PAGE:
Malaria is a major cause of death in the Asia-Pacific, infecting around 250 million people each year.
The Menzies malaria research program spans a broad range of research activities aimed at both prevention and treatment, from epidemiology, diagnosis, pathophysiology, immunology, molecular parasitology, clinical trials, and evaluation of the impact and cost-effectiveness of public health interventions.
We work on all five species of the Plasmodium parasite that cause human malaria, with a particular focus on the three that cause most disease and death in the Asia-Pacific region: P. falciparum, P. vivax and P. knowlesi.
Our research focus:
- To better understand Plasmodium parasites, in particular how they become resistant to drugs, how they cause severe disease and death and how our immune system protects against them. With this knowledge, we can identify better ways to prevent and treat malaria in different environments, facilitating policy change and monitoring the impact of such change on the health of communities.
Our research impact:
- Showed that artemisinin combination therapies (ACT) have high efficacy against all species of malaria in Indonesia and Malaysia. A unified strategy of ACT for all uncomplicated malaria in Papua has led to a significant reduction in falciparum malaria, halving the risk of perinatal mortality. Clinical studies are on going to investigate better ways of using ACT in pregnancy and early life.
- Pioneered a novel laboratory test to assess new drugs against P. falciparum and P. vivax and are working with other drug discovery teams to prioritise the development of key antimalarial agents for the future.
- Observed that levels of a key protective molecule, nitric oxide, are reduced in severe falciparum malaria and that function of the very small blood vessels and the endothelial cells which line them are markedly impaired in severe falciparum malaria. This finding has helped to pioneer new adjunctive therapies to increase nitric oxide and therefore blood supply to vital organs in severe cases and these are now being trialled with partners in Asia.
- Showed P. vivax to be a major cause of severe and fatal malaria in Papua, Indonesia, primarily due to its ability to cause recurrent infections and severe anaemia. Menzies is now leading multicentred clinical trials in seven countries across the Asia-Pacific region to optimise the safe and effective use of primaquine regimens to prevent P. vivax relapse.
- Demonstrated that inflammatory responses to malaria parasites cause lung injury. While some responses to P. vivax are greater than those seen with P. falciparum, impairment of other cellular immune functions is found in all species.
- Revealed that P. knowlesi malaria incidence has increased in Sabah as the other species have been brought under control, threatening malaria elimination in areas where P. knowlesi occurs. This result was achieved through the analysis of 20 years of malaria notification data and ongoing prospective studies in collaboration with the Malaysian Ministry of Health.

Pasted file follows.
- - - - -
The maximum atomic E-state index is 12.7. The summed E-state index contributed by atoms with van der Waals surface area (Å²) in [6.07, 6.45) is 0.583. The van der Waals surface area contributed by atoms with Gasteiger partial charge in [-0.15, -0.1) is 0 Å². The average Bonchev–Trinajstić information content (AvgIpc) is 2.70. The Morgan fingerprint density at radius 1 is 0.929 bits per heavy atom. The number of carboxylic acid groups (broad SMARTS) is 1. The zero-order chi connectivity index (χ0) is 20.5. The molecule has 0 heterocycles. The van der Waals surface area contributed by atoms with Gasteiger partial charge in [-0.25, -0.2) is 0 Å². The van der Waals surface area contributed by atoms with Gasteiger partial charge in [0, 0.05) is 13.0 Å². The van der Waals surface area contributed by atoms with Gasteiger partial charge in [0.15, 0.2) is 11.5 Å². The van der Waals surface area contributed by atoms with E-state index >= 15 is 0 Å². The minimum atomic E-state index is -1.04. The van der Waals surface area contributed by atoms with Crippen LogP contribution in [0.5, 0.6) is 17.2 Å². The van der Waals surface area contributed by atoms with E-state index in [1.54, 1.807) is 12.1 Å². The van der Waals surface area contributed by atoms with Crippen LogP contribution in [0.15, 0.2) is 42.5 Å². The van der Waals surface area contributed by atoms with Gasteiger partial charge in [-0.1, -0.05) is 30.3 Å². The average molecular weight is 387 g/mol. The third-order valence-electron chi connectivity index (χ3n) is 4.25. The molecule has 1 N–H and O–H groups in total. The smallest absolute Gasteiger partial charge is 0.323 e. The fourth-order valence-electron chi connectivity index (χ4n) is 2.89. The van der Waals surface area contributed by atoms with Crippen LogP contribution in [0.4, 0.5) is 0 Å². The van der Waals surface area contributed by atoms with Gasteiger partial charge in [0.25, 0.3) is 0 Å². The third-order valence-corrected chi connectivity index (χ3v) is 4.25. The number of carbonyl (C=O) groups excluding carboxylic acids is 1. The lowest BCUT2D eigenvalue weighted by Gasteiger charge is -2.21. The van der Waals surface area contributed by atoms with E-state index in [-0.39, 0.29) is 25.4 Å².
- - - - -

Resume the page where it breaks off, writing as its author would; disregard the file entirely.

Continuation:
- Determined that P. knowlesi malaria is three times more likely to cause severe disease than P. falciparum, but that deaths from knowlesi malaria can be avoided by early hospital referral and artesunate.
- Nick Anstey
- Ric Price
- Tsin Yeo
- Nick Douglas
- Jutta Marfurt
- Sarah Auburn
- Gabriela Minigo
- Joshua Hanson
- Kim Piera
- Steven Kho
- Michelle Boyle
- Kamala Ley-Thriemer
- Benedikt Ley
- Bridget Barber
- Matthew Grigg
- Jessica Loughland
- Zuly Pava
- Damian Oyong
- Rob Commons
- Dan Cooper
- Australian Army Malaria Institute
- Griffith University
- Queensland Institute of Medical Research
- School of Population Health, The University of Queensland.
- District Health Authority, Papua, Indonesia
- Eijkman Institute for Molecular Biology, Indonesia
- Papuan Health and Community Development Foundation, Timika, Indonesia
- University Gadjah Mada, Indonesia
- Queen Elizabeth Hospital and Ministry of Health, Malaysia
- University of Otago, NZ
- Herbert Kairuki Memorial University, Tanzania
- Mahidol-Oxford Research Unit, Bangkok, Thailand
- Centre of Tropical Medicine, Oxford University, UK
- London School of Hygiene and Tropical Medicine, UK
- Duke University, USA
- University of Utah, USA.
- Yeo, T.W., Lampah, D.A., Kenangalem, E., Tjitra, E., Weinberg, J.B., Granger, D.L., Price, R.N., & Anstey, N.M. (2014). Decreased Endothelial Nitric Oxide Bioavailability, Impaired Microvascular Function, and Increased Tissue Oxygen Consumption in Children with Falciparum Malaria. Journal of Infectious Diseases. In press.
- Poespoprodjo, J.R., Fobia, W., Kenangalem, E., Lampah, D.A., Sugiarto, P., Tjitra, E., Anstey, N.M., & Price, R.N. (2014). Dihydroartemisinin-piperaquine treatment of multidrug resistant falciparum and vivax malaria in pregnancy. PLoS One, 9(1), e84976.
- Douglas, N.M., Lampah, D.A., Kenangalem, E., Simpson, J.A., Poespoprodjo, J.R., Sugiarto, P., Anstey, N.M., & Price, R.N. (2013). Major burden of severe anemia from non-falciparum malaria species in southern Papua: A hospital-based surveillance study. PLoS Medicine, 10(12), e1001575.
- William, T., Rahman, H.A., Jelip, J., Ibrahim, M.Y., Menon, J., Grigg, M., Yeo, T.W., Anstey, N.M., & Barber, B.E. (2013). Increasing incidence of Plasmodium knowlesi malaria following control of P. falciparum and P. vivax malaria in Sabah, Malaysia. PLOS Neglected Tropical Diseases, 7(1), e2026.
- Yeo, T.W., Lampah, D.A., Kenangalem, E., Tjitra, E., Price, R.N., & Anstey, N.M. (2013). Impaired skeletal muscle microvascular function and increased skeletal muscle oxygen consumption in severe falciparum malaria. Journal of Infectious Diseases, 207(3), 528-536.